Systemic embryofetal development studies were conducted in mice, rats and rabbits. Oral doses of ivermectin at 0.1 mg/kg/day, 0.2 mg/kg/day, 0.4 mg/kg/day, 0.8 mg/kg/day, and 1.6 mg/kg/day were administered during the period of organogenesis to pregnant female mice. Maternal death occurred at 0.4 mg/kg/day and above. Cleft palate occurred in the fetuses from the 0.4 mg/kg/day, 0.8 mg/kg/day, and 1.6 mg/kg/day groups. Exencephaly was seen in the fetuses from the 0.8 mg/kg group. Oral doses of ivermectin at 2.5 mg/kg/day, 5 mg/kg/day, and 10 mg/kg/day were administered during the period of organogenesis to pregnant female rats. Maternal death and pre-implantation loss occurred at 10 mg/kg/day. Cleft palate and wavy ribs were seen in fetuses from the 10 mg/kg/day group. Oral doses of ivermectin at 1.5 mg/kg/day, 3 mg/kg/day, and 6 mg/kg/day were administered during the period of organogenesis to pregnant female rabbits. Maternal toxicity and abortion occurred at 6 mg/kg/day. Cleft palate and clubbed forepaws occurred in the fetuses from the 3 mg/kg and 6 mg/kg groups. These teratogenic effects were found only at or near doses that were maternally toxic to the pregnant female. Therefore, ivermectin does not appear to be selectively fetotoxic to the developing fetus.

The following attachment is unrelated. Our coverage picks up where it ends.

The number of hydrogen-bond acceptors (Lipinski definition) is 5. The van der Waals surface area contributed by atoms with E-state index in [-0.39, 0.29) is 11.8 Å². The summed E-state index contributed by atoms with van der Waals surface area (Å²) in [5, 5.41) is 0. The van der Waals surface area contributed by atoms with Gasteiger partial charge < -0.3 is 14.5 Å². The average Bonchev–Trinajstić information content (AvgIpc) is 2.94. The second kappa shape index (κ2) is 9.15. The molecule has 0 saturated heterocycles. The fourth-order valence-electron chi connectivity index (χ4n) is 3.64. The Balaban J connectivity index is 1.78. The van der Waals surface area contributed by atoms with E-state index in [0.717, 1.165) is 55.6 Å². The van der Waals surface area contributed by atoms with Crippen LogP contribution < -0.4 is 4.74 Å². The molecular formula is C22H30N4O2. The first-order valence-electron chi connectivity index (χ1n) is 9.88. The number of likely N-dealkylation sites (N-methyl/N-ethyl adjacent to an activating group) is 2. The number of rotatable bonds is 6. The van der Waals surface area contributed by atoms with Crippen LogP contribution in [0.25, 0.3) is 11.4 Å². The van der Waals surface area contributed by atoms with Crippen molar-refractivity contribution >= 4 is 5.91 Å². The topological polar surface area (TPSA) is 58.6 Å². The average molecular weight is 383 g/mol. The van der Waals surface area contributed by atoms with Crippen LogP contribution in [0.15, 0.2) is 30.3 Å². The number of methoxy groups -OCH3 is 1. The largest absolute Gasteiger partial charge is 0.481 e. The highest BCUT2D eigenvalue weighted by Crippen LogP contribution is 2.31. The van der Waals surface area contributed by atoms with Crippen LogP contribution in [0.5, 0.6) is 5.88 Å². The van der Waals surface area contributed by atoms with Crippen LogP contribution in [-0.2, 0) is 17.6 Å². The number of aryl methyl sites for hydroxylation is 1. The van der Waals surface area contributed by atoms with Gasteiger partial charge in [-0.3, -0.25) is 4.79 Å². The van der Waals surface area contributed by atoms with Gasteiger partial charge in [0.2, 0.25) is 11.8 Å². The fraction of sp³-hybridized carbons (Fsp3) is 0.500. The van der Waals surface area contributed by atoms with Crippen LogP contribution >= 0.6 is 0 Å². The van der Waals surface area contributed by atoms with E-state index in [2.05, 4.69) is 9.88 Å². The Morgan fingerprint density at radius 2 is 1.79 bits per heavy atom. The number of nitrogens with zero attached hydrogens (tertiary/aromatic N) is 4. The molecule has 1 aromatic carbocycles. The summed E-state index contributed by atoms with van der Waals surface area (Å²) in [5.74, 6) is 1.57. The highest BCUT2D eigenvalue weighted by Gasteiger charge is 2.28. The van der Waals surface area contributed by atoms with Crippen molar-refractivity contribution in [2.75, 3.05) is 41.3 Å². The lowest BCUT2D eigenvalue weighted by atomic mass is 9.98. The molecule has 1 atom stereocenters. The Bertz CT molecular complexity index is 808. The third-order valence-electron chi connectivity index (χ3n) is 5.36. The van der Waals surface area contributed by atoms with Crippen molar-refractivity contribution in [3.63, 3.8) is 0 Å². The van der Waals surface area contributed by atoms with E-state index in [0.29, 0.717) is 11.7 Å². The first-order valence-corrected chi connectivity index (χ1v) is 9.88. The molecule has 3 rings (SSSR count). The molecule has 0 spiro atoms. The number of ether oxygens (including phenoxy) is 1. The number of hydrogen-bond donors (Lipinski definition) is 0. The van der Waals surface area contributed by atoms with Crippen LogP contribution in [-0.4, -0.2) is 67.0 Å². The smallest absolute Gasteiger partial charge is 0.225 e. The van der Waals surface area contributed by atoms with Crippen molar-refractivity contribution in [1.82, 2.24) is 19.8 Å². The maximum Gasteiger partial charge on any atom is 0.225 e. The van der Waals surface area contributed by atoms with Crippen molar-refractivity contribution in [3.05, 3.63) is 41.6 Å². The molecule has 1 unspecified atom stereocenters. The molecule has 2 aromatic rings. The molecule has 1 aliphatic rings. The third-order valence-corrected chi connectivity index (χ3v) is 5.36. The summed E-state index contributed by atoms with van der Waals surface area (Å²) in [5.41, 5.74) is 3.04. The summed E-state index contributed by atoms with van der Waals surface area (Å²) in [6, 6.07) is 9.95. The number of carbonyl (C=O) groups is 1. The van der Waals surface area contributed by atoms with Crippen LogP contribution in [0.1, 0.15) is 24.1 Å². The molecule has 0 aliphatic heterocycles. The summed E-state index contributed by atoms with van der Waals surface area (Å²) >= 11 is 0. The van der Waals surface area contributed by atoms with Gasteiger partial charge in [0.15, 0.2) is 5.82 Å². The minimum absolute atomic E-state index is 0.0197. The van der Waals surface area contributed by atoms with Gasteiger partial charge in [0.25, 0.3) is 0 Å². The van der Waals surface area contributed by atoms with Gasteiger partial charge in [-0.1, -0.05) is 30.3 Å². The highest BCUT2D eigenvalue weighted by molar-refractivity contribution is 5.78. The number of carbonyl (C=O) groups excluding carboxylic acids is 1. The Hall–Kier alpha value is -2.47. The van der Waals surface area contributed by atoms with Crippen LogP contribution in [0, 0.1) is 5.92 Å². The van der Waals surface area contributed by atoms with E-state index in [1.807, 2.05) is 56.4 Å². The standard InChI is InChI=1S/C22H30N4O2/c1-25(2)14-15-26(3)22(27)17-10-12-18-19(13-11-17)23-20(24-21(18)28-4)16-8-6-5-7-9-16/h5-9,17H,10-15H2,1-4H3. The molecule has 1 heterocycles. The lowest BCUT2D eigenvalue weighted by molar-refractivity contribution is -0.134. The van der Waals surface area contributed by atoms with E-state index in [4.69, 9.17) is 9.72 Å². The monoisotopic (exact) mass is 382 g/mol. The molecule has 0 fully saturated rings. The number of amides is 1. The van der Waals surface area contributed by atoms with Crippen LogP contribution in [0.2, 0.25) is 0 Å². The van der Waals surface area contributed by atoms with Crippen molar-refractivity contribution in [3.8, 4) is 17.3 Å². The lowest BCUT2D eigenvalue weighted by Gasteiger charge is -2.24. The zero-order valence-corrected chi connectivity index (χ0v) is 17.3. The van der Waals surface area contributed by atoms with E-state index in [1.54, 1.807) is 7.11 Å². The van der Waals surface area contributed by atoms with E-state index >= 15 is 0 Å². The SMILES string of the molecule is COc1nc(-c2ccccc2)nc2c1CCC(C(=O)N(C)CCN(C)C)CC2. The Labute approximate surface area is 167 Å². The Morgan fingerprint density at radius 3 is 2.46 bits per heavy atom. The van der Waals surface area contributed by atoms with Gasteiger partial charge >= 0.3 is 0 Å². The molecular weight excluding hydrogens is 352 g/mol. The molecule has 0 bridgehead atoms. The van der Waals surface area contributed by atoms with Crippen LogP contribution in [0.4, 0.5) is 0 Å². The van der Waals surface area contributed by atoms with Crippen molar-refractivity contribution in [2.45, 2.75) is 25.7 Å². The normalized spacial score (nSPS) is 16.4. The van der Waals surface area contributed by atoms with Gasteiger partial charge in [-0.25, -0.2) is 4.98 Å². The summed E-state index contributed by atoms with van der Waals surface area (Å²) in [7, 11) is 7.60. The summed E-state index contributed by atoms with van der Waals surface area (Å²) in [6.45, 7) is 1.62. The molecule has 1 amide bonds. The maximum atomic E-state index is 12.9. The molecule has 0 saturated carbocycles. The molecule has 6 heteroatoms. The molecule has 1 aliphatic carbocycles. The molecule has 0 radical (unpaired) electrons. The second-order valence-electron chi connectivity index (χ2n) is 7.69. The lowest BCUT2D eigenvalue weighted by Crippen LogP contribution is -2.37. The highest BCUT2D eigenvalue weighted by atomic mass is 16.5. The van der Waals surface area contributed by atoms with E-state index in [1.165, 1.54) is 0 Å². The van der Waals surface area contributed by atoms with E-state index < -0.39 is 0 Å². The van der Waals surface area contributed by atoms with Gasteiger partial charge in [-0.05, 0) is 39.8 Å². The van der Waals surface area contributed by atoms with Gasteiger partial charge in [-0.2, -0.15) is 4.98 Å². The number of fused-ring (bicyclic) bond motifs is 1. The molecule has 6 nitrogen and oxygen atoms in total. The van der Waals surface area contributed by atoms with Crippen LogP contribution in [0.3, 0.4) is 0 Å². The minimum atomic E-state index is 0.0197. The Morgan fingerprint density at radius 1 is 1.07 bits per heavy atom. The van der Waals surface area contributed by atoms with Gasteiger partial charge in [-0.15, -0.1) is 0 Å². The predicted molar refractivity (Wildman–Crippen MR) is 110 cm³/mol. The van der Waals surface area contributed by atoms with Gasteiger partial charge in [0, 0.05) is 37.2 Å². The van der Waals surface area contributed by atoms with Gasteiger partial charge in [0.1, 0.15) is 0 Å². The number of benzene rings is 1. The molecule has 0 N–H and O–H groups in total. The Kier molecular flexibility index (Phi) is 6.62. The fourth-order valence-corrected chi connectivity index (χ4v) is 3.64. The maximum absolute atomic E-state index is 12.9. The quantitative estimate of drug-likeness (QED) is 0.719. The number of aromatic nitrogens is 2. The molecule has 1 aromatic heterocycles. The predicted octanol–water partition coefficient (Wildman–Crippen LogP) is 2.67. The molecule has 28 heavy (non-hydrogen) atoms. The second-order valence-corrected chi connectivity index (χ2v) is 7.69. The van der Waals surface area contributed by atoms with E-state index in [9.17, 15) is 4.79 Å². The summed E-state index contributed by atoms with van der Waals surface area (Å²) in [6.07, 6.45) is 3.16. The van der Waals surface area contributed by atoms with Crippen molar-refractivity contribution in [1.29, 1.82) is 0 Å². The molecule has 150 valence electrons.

8.2 Lactation

Risk Summary

There is information available on the presence of ivermectin in human milk in 4 lactating women after a single 150 mcg/kg oral dose of ivermectin. However, there is insufficient information from this study to determine the effects of ivermectin on the breastfed infant or the effects of ivermectin on milk production.